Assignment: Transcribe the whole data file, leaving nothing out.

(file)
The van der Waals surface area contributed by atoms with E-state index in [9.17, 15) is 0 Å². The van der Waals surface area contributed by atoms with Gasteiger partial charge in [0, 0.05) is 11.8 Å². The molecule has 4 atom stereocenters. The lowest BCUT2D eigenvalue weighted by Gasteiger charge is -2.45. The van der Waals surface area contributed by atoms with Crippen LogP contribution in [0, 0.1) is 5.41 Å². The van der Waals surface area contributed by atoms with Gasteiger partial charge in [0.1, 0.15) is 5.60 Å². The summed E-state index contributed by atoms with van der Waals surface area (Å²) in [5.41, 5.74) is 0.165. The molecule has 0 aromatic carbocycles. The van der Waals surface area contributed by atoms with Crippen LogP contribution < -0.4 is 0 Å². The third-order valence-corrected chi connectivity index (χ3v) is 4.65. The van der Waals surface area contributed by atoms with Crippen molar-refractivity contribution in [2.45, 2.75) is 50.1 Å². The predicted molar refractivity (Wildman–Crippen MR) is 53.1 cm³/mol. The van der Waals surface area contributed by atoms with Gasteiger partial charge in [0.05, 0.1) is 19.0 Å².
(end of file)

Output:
The van der Waals surface area contributed by atoms with E-state index in [9.17, 15) is 0 Å². The van der Waals surface area contributed by atoms with Gasteiger partial charge in [0, 0.05) is 11.8 Å². The molecule has 4 atom stereocenters. The lowest BCUT2D eigenvalue weighted by Gasteiger charge is -2.45. The van der Waals surface area contributed by atoms with Crippen LogP contribution in [0, 0.1) is 5.41 Å². The van der Waals surface area contributed by atoms with Gasteiger partial charge in [0.1, 0.15) is 5.60 Å². The summed E-state index contributed by atoms with van der Waals surface area (Å²) in [5.41, 5.74) is 0.165. The molecule has 0 aromatic carbocycles. The van der Waals surface area contributed by atoms with Crippen LogP contribution < -0.4 is 0 Å². The third-order valence-corrected chi connectivity index (χ3v) is 4.65. The van der Waals surface area contributed by atoms with Crippen molar-refractivity contribution in [2.45, 2.75) is 50.1 Å². The predicted molar refractivity (Wildman–Crippen MR) is 53.1 cm³/mol. The van der Waals surface area contributed by atoms with Gasteiger partial charge in [0.05, 0.1) is 19.0 Å².